The salesperson is the most vital part of the transaction. Always. There is no exception. If you don't get along with the mook that's trying to sell you a cell phone at the cell phone store, do you buy? Probably not.
Interesting story about that, actually. I needed to buy a new cell phone a couple years ago. I left work early with the express intent to purchase a phone. I went to the carrier store (not going to name names, but it starts with a "V" and rhymes with "Horizon"), The waits are notoriously long at that particular location, and that day was no exception. After waiting about 15 minutes or so to for some help, a dapper chap who was in his 40's came over and asked me a few perfunctory questions.
"Hi, how can I help you?" he asked.
"Well, I'm just looking. I think I need a new phone." I replied. (How many people tell the salesperson that they're just looking, even though they have every intention of purchasing? Raise your hands.)
"Have you thought about what kind of phone you wanted?"
"I kind of like this one." I said, pointing at the new razor-thin cell phone du jour. "But I don't think that's the price that I saw online."
"Well, we sell a value package that includes some accessories." he said, curtly. The price was more than I wanted to pay, but only by a few quid.
"How much is it without the accessories?"
He gave me the price, one that I had been anticipating. I pulled my ballcap down lower over my head. I'm not feeling this guy's mojo. He made me uncomfortable, and I'm a salesman.
I wandered over to a newer phone, one with a few more features than the one I was planning to buy. I picked it up, got a good feel for it. I looked at my salesman. He was checking his watch. I put the phone down, as he reached into his pocket.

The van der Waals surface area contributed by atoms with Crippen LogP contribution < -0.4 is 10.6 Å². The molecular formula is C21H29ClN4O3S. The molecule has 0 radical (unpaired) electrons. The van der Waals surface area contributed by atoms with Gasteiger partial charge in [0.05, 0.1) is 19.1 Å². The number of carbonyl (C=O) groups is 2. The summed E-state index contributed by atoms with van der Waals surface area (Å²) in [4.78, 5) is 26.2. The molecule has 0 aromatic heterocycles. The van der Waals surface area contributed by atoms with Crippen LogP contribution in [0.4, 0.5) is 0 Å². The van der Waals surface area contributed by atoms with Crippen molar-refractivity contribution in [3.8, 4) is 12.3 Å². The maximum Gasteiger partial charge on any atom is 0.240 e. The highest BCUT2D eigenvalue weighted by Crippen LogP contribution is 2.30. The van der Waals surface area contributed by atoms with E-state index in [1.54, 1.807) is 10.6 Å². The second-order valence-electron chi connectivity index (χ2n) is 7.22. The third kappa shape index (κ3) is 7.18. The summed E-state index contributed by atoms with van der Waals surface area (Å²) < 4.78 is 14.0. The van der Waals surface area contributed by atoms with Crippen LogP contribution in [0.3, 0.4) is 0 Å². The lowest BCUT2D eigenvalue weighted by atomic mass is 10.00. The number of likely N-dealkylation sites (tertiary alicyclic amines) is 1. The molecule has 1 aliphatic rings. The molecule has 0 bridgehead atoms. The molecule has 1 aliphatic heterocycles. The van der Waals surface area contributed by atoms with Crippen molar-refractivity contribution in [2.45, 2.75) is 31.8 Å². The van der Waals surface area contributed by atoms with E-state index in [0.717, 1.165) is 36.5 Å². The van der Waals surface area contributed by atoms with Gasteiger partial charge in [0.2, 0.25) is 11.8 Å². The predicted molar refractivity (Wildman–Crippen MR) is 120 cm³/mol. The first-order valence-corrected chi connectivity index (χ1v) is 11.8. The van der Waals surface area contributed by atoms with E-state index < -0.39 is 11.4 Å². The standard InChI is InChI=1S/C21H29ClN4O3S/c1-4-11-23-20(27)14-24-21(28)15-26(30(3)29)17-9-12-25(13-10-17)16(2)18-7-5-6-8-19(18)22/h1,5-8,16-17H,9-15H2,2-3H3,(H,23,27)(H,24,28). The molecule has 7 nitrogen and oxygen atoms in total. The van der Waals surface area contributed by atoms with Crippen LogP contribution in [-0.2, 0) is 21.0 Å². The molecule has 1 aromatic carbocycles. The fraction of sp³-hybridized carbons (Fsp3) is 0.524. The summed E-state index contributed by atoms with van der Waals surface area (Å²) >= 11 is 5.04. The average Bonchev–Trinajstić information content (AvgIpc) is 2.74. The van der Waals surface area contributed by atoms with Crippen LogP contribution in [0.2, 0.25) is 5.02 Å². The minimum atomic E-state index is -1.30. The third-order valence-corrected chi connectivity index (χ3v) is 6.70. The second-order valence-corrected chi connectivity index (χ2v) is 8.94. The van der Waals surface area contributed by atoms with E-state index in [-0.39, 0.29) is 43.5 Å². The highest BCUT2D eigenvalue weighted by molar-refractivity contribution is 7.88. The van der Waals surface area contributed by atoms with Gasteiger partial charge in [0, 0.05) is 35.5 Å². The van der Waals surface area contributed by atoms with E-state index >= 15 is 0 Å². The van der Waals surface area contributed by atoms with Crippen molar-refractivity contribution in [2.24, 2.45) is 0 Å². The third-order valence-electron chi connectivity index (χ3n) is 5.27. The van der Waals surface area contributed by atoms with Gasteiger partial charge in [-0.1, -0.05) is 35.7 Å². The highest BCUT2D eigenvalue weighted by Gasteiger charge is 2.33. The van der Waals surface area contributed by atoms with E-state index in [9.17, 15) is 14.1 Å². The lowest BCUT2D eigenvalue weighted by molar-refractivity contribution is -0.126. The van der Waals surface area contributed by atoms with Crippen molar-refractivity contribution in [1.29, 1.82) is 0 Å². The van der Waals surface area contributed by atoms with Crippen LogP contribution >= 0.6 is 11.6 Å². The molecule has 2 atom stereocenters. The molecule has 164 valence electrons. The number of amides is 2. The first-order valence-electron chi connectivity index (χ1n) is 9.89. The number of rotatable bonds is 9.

"When you're ready to buy something, come back and see me." He handed me his business card. Seriously? Remember, I went to the store with the intention to buy. I had the money in my pocket, at least a couple hundred dollars, cash. And here the guy was, bouncing me out the door with a business card instead of a shiny new cell phone.
I was pissed.
I thanked him for his time and left without further incident. Still, I had no cell phone. I got in my car and went to the big-box store across the street from the carrier store, remembering that there was a kiosk in the store. I walked up to the kiosk, and started playing with a same razor-thin phone I had started with. Right away, the salesman looked at me with disapproval.
"I wouldn't recommend that one." he said.
"Why is that?" I asked, surprised.
"Well, we have to replace them all the time. It won't survive a drop."
"Really? What would you recommend, then?" He motioned me over to the same keyboard phone I looked at in the carrier store.
"I'd get this one. I have one, and it has survived a lot. And with the full keyboard, sending text messages is a snap."
I picked up the phone. It had a nice, solid feel. I envisioned sending frantic texts to my buddies and girlfriend. This would work. "How much for this one?" I asked him, my respect for him growing.
He gave me the numbers. Ballgame. Write it up.
The moral of this story? The salesperson is the most important part of the equation. Even myself, as a salesman, needed to be sold something in order to buy it, and I also needed to be treated with respect. The fact that the salesman showed interest was enough to sway me, and telling me the features won me over. I looked at two identical sets of phones at two very different stores. The only thing different was the experience. The first guy couldn't sell me something that I came there to buy. The second guy made me want it enough to buy. As salespeople, we need to make sure that we are presenting ourselves in the best way possible. You consumers, make sure you test-drive your salesperson. The right salesperson makes everything easier.